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ELLENSBURG—The art of woodcarving was on display during the second annual Northwest Carving Academy at the Kittitas County Fairgrounds this past week.

The six-day woodcarving workshop, which ended Friday, brought together carving novices and experts from all over the country and from as far away as Canada.

All activities, workshops and events were set up in the Umtanum Hall at the Kittitas County Fairgrounds. Handcarving workshops were set up on one side of the building, while participants used machinery to carve on the other side.

"We want to keep all the noise on that side of the building," said Gil Drake, owner of Drake Knives in Arlington, which sponsored the workshop.

Drake said the large, diverse turnout was the result of heavy advertising in woodcarving magazines and word of mouth amongst woodcarving enthusiasts.

"A lot of people plan vacations around carving events," Drake said.

Thirteen instructors had workshops at the academy. Each class had about 10 participants.

Carol Tolan of Sacramento, Calif., attended a class that taught participants how to carve playable Native American-style flutes.

"There's more finesse to this," Tolan said. "You have to make sure to carve the holes in exactly the right places. It takes a lot of patience."

"I like the diversity of the opportunities here," said Joe McConnell, workshop instructor and owner of Beaver Lake Woodworks in Sammamish. "Even if you've been carving for a while, there's a new spot to try."

Participants learned or honed their abilities with various types of carving, including chip carving, cottonwood bark carving, floral relief carving and caricature carving.

Laura Till of Olympia attended a workshop for carving round wood shapes using a machine.

"I like nature, and I like wood, so they tie together," Till said.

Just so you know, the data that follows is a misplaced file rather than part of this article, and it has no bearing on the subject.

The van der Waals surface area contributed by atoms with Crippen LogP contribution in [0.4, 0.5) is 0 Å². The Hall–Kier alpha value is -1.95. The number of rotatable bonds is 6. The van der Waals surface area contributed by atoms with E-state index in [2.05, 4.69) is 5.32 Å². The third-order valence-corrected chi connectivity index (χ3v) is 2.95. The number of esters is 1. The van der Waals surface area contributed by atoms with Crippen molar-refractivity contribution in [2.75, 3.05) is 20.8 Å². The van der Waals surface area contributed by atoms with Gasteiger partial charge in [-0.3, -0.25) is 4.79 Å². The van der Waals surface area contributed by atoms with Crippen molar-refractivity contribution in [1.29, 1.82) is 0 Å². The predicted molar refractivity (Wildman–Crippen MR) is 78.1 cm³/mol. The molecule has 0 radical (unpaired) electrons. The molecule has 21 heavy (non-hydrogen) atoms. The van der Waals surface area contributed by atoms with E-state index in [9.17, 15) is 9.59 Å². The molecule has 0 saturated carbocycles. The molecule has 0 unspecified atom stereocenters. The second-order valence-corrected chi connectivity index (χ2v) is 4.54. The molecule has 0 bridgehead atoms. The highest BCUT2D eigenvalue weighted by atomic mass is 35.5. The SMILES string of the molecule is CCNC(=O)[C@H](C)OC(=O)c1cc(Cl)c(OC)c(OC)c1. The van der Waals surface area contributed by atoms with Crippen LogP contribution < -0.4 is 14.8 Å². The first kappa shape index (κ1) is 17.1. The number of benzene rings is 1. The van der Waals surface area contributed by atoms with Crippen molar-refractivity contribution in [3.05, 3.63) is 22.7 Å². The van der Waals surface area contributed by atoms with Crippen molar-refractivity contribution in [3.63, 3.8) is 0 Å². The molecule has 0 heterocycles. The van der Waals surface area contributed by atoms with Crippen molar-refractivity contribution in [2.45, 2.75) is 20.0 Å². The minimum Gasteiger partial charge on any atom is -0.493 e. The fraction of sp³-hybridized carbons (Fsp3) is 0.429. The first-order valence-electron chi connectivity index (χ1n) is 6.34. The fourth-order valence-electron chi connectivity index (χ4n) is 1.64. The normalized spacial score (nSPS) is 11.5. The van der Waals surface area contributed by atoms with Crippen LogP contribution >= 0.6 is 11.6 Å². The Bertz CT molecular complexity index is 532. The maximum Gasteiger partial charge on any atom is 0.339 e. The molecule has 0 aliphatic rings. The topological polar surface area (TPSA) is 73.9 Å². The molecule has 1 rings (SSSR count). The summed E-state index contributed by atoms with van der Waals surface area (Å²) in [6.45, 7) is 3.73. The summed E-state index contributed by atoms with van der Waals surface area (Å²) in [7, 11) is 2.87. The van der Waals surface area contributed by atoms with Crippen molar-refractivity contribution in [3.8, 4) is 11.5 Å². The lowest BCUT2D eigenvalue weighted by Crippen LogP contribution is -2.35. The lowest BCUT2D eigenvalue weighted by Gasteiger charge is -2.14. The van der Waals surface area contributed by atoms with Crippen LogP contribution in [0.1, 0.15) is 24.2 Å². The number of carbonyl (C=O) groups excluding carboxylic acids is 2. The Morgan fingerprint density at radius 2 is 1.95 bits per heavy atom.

Many workshops involved replicating a model on display, such as a great horned owl or gnome.

McConnell said many woodcarving students consider carving to be a form of therapy.

"You have to give it your full attention and really get into it, which can help take your mind off of something else," McConnell said. "Plus, you get something tangible out of it, something you can hold and look at."

Gloria Jones of Ellensburg said woodcarving is an activity she can share with her husband.

"We do it together - it's a lot of fun," Jones said.

Other activities

In addition to workshops and seminars on various forms of woodcarving, participants were treated to a free barbecue on Tuesday night, with music provided by Central Washington University's Dixieland band. A raffle was held Thursday night, along with a talent show for participants.

"The plan is to have this here each year and expand upon it every year," said Tom Duke, owner of TD Flutes studio and workshop in Sammamish.

Drake said Umtanum Hall has been reserved for every second week in July until the year 2014, and he hopes to see an even larger turnout next year.

"We're here to promote woodcarving and provide a venue this side of the mountains," Drake said.


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